Matta Has Built Powerhouse Basketball Program at Ohio State
Success of Buckeye Hoops now Rivals that of OSU Football
By Brandon Castel
CLEVELAND, Ohio -- With Ohio State set to tip-off their 2011 NCAA Tournament at Quicken Loans Arena Friday, all of Buckeye Nation should have been focused on Thad Matta and the No. 1-ranked men's basketball team Thursday.
It wasn't. Not after the news broke late Thursday night that the NCAA had upheld the five-game suspensions for Terrelle Pryor and his four teammates, and that Jim Tressel would be joining them at his own request.
In a blink, Ohio State football was thrust back into the spotlight as Matta and his team faded again into the background, and therein lies the real shame. While Tressel and his players are stealing headlines for what they've done wrong, it is coming at the expense of a basketball team that does everything right.
"These guys have done an incredible job throughout the course of the season to put us in a position to be here," Matta said Thursday as his team prepares to play Texas-San Antonio in their opening game of the tournament.
"And I think it was funny, when you come off of three games in three days ending on Sunday evening, we were a little bit tired, beat down. And I was shocked when we got together again just how excited they were to be here."
But that's this group of Buckeyes.
From fifth-year senior David Lighty to freshman standout Jared Sullinger, this team seems to appreciate everything that embodies college athletics. In spite their fierce intensity and uncompromising drive to win, this group has an undeniable camaraderie that seems to transcend sports.
"If you have a good relationship off the court, it's just that much better on the court knowing what players like to do and don't like do to," Lighty said.
"So it's something that's great for us. We're not just doing it for ourselves; we're doing it for our towns and our state."
More importantly, they are doing it for their program.
When Matta took over the Ohio State program seven years ago, it was a one-sport school with a basketball team that helped bridge the gap between the bowl game and spring practice.
"I had never been to a game in the 'Shoe and the first game I went to, Cincinnati kicked off to us and we went four-and-out, and when the punter was running off the field, 105,000 people were booing," Matta said.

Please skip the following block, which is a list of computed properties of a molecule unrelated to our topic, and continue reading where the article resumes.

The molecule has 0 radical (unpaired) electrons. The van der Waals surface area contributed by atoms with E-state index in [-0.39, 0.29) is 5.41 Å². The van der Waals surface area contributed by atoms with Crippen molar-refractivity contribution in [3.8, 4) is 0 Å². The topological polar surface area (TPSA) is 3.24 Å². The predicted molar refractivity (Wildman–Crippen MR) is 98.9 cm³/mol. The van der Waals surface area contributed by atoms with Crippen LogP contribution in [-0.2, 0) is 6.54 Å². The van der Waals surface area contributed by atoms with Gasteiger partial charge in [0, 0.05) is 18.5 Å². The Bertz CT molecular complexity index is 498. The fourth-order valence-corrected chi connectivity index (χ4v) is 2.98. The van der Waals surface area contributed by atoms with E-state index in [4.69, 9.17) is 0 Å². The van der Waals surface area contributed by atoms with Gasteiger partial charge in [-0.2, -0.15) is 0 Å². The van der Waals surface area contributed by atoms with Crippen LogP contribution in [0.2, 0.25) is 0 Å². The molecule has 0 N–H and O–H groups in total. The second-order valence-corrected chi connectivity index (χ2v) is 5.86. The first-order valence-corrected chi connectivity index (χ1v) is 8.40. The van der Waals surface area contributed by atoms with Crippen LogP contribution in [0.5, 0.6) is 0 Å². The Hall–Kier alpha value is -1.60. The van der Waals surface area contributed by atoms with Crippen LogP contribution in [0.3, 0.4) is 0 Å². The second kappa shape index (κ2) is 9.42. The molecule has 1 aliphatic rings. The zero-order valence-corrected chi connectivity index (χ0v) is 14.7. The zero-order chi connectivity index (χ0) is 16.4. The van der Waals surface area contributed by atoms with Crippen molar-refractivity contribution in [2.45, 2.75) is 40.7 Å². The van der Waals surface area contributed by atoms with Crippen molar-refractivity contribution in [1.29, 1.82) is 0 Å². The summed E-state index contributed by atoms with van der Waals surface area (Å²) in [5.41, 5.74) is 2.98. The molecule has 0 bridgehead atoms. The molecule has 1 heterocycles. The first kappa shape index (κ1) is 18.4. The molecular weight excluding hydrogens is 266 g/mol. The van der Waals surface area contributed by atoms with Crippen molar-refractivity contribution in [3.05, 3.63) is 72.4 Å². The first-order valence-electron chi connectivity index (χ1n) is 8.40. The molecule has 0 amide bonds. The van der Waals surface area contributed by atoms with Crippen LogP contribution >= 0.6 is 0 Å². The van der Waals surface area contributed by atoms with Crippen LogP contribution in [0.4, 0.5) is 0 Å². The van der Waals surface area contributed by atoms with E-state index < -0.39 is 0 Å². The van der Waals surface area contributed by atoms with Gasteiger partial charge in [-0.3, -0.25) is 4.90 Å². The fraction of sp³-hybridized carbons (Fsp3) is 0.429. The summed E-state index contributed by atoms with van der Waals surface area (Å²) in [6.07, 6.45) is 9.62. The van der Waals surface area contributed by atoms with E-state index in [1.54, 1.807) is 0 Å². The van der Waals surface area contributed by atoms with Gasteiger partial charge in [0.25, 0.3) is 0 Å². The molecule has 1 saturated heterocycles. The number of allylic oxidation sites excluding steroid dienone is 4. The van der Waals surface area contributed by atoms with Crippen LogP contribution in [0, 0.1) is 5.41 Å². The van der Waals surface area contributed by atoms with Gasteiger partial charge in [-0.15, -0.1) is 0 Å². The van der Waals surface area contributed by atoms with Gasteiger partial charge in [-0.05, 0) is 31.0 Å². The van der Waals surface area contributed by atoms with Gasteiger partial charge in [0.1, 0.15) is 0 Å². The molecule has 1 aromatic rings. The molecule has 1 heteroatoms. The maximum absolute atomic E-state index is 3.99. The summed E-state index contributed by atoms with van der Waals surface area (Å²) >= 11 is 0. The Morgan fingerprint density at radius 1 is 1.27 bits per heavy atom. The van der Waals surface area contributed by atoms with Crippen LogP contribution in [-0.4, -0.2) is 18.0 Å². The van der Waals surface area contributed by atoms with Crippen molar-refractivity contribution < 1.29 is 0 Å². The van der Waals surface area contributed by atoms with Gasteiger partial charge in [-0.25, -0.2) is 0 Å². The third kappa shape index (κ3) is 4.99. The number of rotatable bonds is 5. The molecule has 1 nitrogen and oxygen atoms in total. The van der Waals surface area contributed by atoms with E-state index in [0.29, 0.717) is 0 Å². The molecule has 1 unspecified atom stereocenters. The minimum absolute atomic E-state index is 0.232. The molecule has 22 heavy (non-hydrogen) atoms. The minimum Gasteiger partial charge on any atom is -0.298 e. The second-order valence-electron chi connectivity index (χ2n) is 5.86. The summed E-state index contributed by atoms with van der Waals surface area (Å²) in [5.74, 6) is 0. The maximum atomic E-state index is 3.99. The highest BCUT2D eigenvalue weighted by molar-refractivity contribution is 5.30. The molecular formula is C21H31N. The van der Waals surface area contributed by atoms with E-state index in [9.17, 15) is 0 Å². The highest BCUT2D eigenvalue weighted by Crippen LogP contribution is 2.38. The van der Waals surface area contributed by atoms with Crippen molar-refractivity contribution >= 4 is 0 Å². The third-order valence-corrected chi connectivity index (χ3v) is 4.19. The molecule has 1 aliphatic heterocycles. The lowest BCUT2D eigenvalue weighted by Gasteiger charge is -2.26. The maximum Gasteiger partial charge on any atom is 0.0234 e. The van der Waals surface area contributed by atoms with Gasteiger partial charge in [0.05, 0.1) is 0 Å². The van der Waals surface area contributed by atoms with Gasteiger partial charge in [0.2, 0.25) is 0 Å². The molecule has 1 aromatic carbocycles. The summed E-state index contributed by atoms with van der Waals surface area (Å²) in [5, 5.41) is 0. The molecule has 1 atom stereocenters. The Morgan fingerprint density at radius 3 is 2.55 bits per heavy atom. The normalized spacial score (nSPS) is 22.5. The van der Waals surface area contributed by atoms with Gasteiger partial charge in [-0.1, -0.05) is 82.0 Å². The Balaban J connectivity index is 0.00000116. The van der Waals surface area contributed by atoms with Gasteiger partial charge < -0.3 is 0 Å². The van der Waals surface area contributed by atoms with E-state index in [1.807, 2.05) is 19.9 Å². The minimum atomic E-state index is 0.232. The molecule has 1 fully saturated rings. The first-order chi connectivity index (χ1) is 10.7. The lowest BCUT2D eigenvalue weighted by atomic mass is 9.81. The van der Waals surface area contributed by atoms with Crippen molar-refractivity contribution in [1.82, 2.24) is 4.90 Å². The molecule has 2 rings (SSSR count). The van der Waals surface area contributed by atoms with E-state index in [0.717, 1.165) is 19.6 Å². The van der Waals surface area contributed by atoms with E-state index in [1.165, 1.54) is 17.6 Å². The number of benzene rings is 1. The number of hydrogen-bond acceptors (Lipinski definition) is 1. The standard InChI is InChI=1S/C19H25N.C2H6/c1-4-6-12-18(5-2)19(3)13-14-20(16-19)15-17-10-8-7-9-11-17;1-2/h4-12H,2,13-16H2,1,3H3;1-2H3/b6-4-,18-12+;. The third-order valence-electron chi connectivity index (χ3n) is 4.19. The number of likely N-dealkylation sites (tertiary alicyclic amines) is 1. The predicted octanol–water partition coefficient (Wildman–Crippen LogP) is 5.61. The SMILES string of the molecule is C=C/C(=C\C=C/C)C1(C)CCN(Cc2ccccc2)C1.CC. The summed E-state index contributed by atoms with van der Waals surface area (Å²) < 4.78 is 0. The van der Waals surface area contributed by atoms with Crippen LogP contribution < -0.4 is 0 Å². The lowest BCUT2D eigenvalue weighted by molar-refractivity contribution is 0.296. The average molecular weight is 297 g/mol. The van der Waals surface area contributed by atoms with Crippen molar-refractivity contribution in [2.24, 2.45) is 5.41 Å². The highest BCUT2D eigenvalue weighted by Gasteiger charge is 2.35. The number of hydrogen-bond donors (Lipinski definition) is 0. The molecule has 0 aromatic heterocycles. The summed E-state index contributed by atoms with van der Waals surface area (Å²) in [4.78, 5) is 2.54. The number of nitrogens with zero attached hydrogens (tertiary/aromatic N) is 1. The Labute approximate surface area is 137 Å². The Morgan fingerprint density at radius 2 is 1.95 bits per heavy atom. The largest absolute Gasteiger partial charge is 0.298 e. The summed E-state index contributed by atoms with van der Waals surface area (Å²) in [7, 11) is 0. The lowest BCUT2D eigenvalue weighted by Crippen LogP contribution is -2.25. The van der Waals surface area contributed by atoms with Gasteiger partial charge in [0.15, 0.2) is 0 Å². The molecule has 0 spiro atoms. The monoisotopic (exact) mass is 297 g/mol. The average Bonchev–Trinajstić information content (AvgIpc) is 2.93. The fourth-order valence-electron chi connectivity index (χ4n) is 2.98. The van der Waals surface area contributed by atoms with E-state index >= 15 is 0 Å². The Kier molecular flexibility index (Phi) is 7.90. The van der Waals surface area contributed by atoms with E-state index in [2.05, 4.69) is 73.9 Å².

"I remember saying to myself, 'What have I got myself into?'"
Notice Matta said 'four-and-out,' which is a testament to the fact that he came from a school that lived and died with the basketball team.
"When I was at Xavier, I was probably the biggest college football fan you could ever find because there was nothing to do on Saturdays," Matta said, meaning he wasn't attending any home football games.
That changed the day Matta took over for the fired Jim O'Brien back in 2004.
Matta cuts down the nets at this year's Big Ten Tournament
Photo by Jim Davidson
"I remember we were in coach Tressel's office one day, maybe my first year there. We were with a recruit and he said our goal is to win the national championship in football and basketball the same year," Matta said.
"And I was like, 'Yeah, that's going to happen.' And I'll be darned, year-three we both played for it and didn't get it done."
The Buckeyes lost to Florida in the national title game in both football and basketball in 2007, but that doesn't take away from what Matta has accomplished in such a short time.
Ohio State had been to the Final Four under O'Brien, but not since the days of Fred Taylor in the 1960s have they experienced this kind of sustained success.
"I think that you just look over the time, I mean, our first year we were under sanctions. The second year we win the Big Ten. We're a 2-seed. The third year win the Big Ten and we're a 1-seed, play for the national championship," Matta said.
"We lost a lot of guys. We won the NIT the next year. Made the tournament. Last year, I don't know what year I'm on now, but we were a 2-seed. This year we're a 1-seed."
Not just a 1-seed, but the overall No. 1-seed in the tournament, and the top-ranked team in the country to end the season. They are the favorites to win the national championship despite the fact this roster should include Kosta Koufos, B.J. Mullens and Evan Turner, all of whom left early.
That's something Matta has become accustomed to during his time in Columbus. After making that run to the title game in '07, the Buckeyes lost Greg Oden, Mike Conley Jr. and Deaquan Cook after just one season.
A year later they lost Koufos under similar circumstances, and after that Mullens. They managed to keep Turner long enough for him to become the National Player of the Year, but even he left early after the Buckeyes were bounced from last year's tournament in the Sweet 16.
Yet here the Buckeyes are, back on top.
"I love where the program is and, quite honestly, that was the goal when we came seven years ago. To build a basketball powerhouse," Matta said.
"And, I don't know, you guys are the ones that determine that, but I like the position that we're in."
Who wouldn't? The Buckeyes have some of the top facilities in the country, and it has helped to attract some of the nation's best talent. That includes freshman Jared Sullinger, who might just be the best player in the country.
Even if Sullinger opts to follow in the footsteps of Oden and the other 'one-and-done' freshmen before him, Matta has another crop of young talent set to join the program next year.
It's a phrase usually reserved for the Ohio State football team, but in the case of Thad Matta, the Buckeyes don't rebuild, they just reload.
"I love where we are known as a 'football-basketball' school," Matta said.
"I think it's the perfect combination."
It's unfortunate fans are being forced to pay attention to the wrong sport.
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